The Exciting Challenges of a Career in Cyber Security
Cyberattacks like the hacks on Sony Pictures Entertainment and Target have put serious cybercrime on the radar of the American public and government alike, so it’s no surprise that the Bureau of Labor Statistics (BLS) projects that the cyber security industry will grow 37 percent by 2022.
The hack on Anthem Inc., a leading U.S. health insurer, in early 2015 involved a massive breach of data containing nearly 80 million personal records, prompting investigations by state and federal authorities. During his January State of the Union Address, President Obama warned that cyberattacks are among the most serious economic and national security challenges facing our nation, and urged Congress to pass legislation in response to their evolving threat.
Cyber security experts, also known as information security analysts, plan and activate security measures to protect a company’s computer networks and systems. These professionals are in high demand to protect the nation. Employment in the field will reach 102,500 jobs by 2022, the BLS predicts.
In the past, cyber security jobs were restricted to technology companies and financial institutions. Today, they are available in all fields because businesses in all industries rely on computers and the Internet to function, from providing customers a product, online services, or entertainment, to managing a viral marketing campaign.
This rising demand is outpacing the number of cyber security experts qualified for the role. The U.S. must develop a pipeline of future employees who are technologically-skilled and cyber-savvy to maintain a technical advantage over cyber attackers.
A variety of academic options are available for those looking to jump-start a career in cyber security. Most companies require cyber security professionals to have at least a bachelor’s degree in computer science, programming or a related field. Colleges like DeVry University offer a bachelor’s degree in Computer Information Systems with hands-on learning opportunities built into the curriculum. According to job search engine Monster, hands-on experience like this is a necessary first step in making you qualified for cyber security positions.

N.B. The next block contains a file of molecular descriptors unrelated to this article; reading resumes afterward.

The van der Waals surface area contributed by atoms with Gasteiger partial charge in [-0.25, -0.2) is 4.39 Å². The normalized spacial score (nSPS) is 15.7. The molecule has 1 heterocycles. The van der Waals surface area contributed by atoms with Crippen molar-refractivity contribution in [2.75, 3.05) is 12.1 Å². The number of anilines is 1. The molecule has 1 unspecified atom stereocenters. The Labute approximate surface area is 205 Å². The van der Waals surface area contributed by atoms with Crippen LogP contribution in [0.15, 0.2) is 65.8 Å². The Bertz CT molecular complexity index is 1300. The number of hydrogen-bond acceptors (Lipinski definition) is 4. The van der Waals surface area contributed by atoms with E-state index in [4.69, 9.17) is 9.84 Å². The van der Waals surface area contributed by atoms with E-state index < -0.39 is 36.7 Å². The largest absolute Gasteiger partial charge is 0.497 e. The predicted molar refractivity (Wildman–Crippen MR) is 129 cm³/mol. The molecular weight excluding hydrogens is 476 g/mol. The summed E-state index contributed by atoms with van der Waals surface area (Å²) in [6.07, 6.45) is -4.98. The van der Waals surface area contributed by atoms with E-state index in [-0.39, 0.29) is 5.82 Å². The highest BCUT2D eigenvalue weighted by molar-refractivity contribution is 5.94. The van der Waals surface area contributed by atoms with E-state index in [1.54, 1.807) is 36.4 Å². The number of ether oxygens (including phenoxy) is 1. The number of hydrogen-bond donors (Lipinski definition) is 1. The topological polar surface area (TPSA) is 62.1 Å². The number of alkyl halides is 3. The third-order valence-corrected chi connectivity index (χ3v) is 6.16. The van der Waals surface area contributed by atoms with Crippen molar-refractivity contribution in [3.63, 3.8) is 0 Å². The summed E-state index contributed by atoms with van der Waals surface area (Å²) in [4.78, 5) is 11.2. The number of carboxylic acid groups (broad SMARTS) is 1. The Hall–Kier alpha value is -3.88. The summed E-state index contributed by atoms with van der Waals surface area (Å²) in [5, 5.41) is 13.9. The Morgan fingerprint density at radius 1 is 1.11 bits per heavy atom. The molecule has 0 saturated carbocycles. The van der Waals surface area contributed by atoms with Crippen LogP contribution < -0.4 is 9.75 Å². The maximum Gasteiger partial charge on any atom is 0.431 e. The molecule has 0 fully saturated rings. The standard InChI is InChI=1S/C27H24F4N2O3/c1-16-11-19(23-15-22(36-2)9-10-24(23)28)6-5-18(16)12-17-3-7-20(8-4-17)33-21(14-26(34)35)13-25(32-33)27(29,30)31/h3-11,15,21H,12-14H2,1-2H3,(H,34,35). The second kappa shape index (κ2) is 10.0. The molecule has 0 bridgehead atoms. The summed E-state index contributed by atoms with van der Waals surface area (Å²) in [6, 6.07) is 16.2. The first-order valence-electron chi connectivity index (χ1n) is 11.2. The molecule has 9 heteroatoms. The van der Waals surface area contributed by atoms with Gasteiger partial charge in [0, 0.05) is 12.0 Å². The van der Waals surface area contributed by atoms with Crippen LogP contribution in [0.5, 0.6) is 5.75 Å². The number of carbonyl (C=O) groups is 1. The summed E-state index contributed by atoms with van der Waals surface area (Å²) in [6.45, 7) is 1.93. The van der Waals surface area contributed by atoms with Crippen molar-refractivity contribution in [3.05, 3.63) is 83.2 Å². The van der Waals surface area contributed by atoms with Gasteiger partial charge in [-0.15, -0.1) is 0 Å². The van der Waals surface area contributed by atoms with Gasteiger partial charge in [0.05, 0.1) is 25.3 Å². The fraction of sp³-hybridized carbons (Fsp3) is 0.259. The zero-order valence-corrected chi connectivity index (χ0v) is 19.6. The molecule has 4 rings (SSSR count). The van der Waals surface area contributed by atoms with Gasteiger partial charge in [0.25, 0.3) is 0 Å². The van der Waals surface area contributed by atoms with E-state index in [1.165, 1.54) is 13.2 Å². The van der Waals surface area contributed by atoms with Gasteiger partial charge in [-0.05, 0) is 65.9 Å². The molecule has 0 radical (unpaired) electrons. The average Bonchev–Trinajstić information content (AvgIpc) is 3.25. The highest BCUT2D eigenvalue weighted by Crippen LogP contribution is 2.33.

“Our security landscape is constantly evolving, so the tools and tactics taught in educational courses need to evolve as well,” says Dr. Rajin Koonjbearry, professor in DeVry University’s College of Engineering & Information Sciences. “It is imperative that educational programs use the same tools that security professionals use to defend their environment. This experiential learning is vital to prepare students for the real-life cybercrimes they will defend against.”
When considering which program to enroll in, you should look for schools that partner with leading technology companies. Accessibility to these industry leaders can offer access to career development, lectures and events, and competitions to test and enhance your skills, preparing you to stand out in the job market once you graduate. DeVry University’s partnership with Cisco, for example, brings students insider access to Cisco Networking Academy NetRiders competitions.
“The NetRiders competition provides students with hands-on experience that is vital to a well-rounded education and preparation for IT roles,” says Renee Patton, U.S. public sector director of education, Cisco. “Conducted in a practical, competitive environment, the NetRiders competition gives students a chance to test their skills, showcase their knowledge, identify areas for improvement, and develop interactive networking skills.”
Security experts warn that 2015 will be the “Year of the Healthcare Hack.” Now, more than ever, analysts must provide innovative solutions to prevent hackers from stealing critical information and weakening computer networks.
With open positions in the field ranging from intelligence and threat analysis to operations management and development or customer service and technical support, the possibilities for job seekers are endless. Accessible, state-of-the-art computer science programs and experiential learning opportunities strengthen students’ skill sets in advanced technologies and prepare them for the exciting challenges of a career in cyber security.